OAB: Primary and Secondary Types of Urinary Incontinence

Stress Incontinence

What is stress incontinence? This type of incontinence is the involuntary loss of urine associated with activities that increase physical stress and pressure in the abdomen and bladder, such as laughing, sneezing, coughing, exercising, heavy lifting and having sex.

Who's affected by stress incontinence? An estimated 15 million women in the United States are affected, according to the National Association for Continence (NAFC). This is the most common form of incontinence among women.

What causes stress incontinence? Stress incontinence can occur at any stage of life. However, the physical changes of pregnancy, childbirth or menopause can weaken the pelvic floor or the ligaments that support the bladder, making you especially susceptible at these times.

Urge Incontinence

What is urge incontinence? This type of incontinence is characterized by losing a considerable amount of urine for no apparent reason after feeling a sudden, urgent need to void. You may urinate more than eight times per day and have to get up for the bathroom more than twice overnight. Urge incontinence is the wet form of OAB.

Who's affected by urge incontinence? This condition occurs twice as frequently in women as in men, and becomes more common with age. It's estimated that 12.2 million adults in the U.S. are affected.

What causes urge incontinence? Abnormal nerve signals or muscle damage trigger inappropriate spasms of the muscle in the bladder wall, creating the feeling of a continuous, uncontrollable and uncomfortable need to urinate.

Overflow Incontinence

What is overflow incontinence? Because your bladder doesn't empty properly, small amounts dribble out involuntarily. You likely won't sense that your bladder is full and will lose urine without noticing it. You also may feel as though your bladder is never empty.

Who's affected by overflow incontinence? While this type of incontinence can affect either sex, it's more common in men. Men have prostates, which can become enlarged and block the flow of urine.

What causes overflow incontinence? In women, weak bladder muscles, a blocked urethra, pelvic organ prolapse, scar tissue or kidney stones can cause overflow incontinence. If it isn't treated, overflow incontinence can lead to a bladder infection resulting from a buildup of urine, Dr. Rabin says.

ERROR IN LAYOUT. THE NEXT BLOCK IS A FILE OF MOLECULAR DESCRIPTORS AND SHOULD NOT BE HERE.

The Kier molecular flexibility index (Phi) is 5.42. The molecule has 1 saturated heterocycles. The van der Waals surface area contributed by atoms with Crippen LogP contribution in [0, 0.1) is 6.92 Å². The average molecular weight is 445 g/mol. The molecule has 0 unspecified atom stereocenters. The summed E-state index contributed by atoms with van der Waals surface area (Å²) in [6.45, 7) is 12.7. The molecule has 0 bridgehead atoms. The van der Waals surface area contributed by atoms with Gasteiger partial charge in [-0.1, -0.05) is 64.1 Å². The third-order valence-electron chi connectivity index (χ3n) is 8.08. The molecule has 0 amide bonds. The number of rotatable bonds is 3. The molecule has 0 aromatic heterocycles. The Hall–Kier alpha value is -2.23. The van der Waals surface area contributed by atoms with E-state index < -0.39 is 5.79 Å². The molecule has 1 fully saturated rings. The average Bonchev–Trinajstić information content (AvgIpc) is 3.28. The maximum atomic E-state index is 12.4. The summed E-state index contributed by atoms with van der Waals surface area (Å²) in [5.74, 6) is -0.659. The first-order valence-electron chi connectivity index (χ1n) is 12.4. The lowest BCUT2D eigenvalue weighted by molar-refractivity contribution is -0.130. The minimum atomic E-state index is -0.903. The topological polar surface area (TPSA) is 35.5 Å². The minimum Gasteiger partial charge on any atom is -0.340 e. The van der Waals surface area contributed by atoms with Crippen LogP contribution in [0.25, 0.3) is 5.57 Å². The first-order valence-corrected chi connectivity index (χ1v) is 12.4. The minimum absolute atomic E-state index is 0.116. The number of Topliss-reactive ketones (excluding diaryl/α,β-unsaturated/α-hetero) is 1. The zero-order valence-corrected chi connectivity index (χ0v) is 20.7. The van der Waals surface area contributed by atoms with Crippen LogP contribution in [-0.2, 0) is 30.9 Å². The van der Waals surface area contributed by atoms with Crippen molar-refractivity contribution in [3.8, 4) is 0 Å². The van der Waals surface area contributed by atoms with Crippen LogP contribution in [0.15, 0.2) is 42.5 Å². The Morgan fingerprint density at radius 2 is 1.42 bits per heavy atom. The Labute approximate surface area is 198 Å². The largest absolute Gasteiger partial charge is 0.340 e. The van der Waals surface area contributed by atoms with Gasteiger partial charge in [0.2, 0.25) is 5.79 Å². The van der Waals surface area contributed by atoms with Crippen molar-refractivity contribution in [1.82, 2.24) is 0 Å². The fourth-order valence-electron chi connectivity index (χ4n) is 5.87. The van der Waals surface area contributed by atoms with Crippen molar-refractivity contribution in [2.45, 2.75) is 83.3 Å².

Mixed Incontinence

What is mixed incontinence? This most often involves characteristics of both stress and urge incontinence. It can include leakage of varying degrees with strenuous physical activity (stress incontinence) and an overwhelmingly strong, sudden, uncontrollable urge to urinate immediately, a sensation that doesn't let you make it to the toilet in time (urge incontinence).

Who's affected by mixed incontinence? "Most people who have incontinence have mixed incontinence," says Linda Brubaker, M.D., director of the division of Female Pelvic Medicine and Reconstructive Pelvic Surgery at Loyola University Health System in Chicago. "We don't know why it's the most common form but we are sure that it is."

What causes mixed incontinence? The same factors that trigger stress and urge incontinence are involved in mixed incontinence—weakened pelvic floor muscles and poor connective tissue make you susceptible to leakage with activities that increase physical pressure in the abdomen (stress incontinence), whereas abnormal nerve signals trigger inappropriate contractions of the muscles in the bladder wall, creating the uncontrollable urge to go 24/7 (urge incontinence).

Functional Incontinence

What is functional incontinence? Unlike other forms of incontinence, this type doesn't involve problems with the urinary system, muscles or nerves. Instead, it occurs when a person is unable to reach the bathroom in time to urinate because of physical or mental limitations.

Who's affected by functional incontinence? This is one of the most common types of urinary incontinence among older adults who suffer from arthritis, Parkinson's disease or Alzheimer's disease.

What causes functional incontinence?This condition is a side effect of another medical or mental health issue.

Transient Incontinence

What is transient incontinence? This is a temporary form of incontinence, usually caused by a short-lived medical condition—or the treatment for the condition.

Who's affected by transient incontinence? People who have severe constipation, who have an irritated or inflamed bladder, urethra or vagina or who are recovering from surgery or taking medication such as a diuretic or sleeping pill are more apt to suffer.

What causes transient incontinence? This type of incontinence is a side effect of another medical issue or medication.

Total Incontinence

What is total incontinence? It's the complete loss of urinary control.

Who's affected by total incontinence? Individuals who have a vesicovaginal fistula, an abnormal connection between the urinary tract and the vagina. Also, people who have suffered spinal cord injuries, multiple sclerosis or another disorder that affects nerve function.

What causes total incontinence? This can be a result of anatomic abnormalities or a severe injury.

Publication Review By: the Editorial Staff at HealthCommunities.com

Published: 17 Mar 2011

Last Modified: 02 Apr 2014